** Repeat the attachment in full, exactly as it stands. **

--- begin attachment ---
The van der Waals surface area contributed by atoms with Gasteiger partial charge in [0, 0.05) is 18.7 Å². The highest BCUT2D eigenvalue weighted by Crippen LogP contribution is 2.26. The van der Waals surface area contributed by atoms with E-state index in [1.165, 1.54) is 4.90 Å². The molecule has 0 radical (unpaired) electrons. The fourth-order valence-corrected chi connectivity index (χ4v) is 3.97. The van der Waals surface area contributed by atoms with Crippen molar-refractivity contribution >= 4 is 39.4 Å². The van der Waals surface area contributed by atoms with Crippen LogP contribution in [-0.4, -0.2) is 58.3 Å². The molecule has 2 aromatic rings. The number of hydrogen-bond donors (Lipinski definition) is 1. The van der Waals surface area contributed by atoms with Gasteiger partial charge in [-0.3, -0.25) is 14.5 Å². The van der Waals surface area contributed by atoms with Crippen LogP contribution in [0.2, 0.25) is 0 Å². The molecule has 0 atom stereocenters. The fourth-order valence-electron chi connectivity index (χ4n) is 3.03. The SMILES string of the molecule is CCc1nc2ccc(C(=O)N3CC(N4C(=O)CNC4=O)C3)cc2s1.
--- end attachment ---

The van der Waals surface area contributed by atoms with Gasteiger partial charge in [0, 0.05) is 18.7 Å². The highest BCUT2D eigenvalue weighted by Crippen LogP contribution is 2.26. The van der Waals surface area contributed by atoms with E-state index in [1.165, 1.54) is 4.90 Å². The molecule has 0 radical (unpaired) electrons. The fourth-order valence-corrected chi connectivity index (χ4v) is 3.97. The van der Waals surface area contributed by atoms with Crippen molar-refractivity contribution >= 4 is 39.4 Å². The van der Waals surface area contributed by atoms with Crippen LogP contribution in [-0.4, -0.2) is 58.3 Å². The molecule has 2 aromatic rings. The number of hydrogen-bond donors (Lipinski definition) is 1. The van der Waals surface area contributed by atoms with Gasteiger partial charge in [-0.3, -0.25) is 14.5 Å². The van der Waals surface area contributed by atoms with Crippen LogP contribution in [0.2, 0.25) is 0 Å². The molecule has 0 atom stereocenters. The fourth-order valence-electron chi connectivity index (χ4n) is 3.03. The SMILES string of the molecule is CCc1nc2ccc(C(=O)N3CC(N4C(=O)CNC4=O)C3)cc2s1.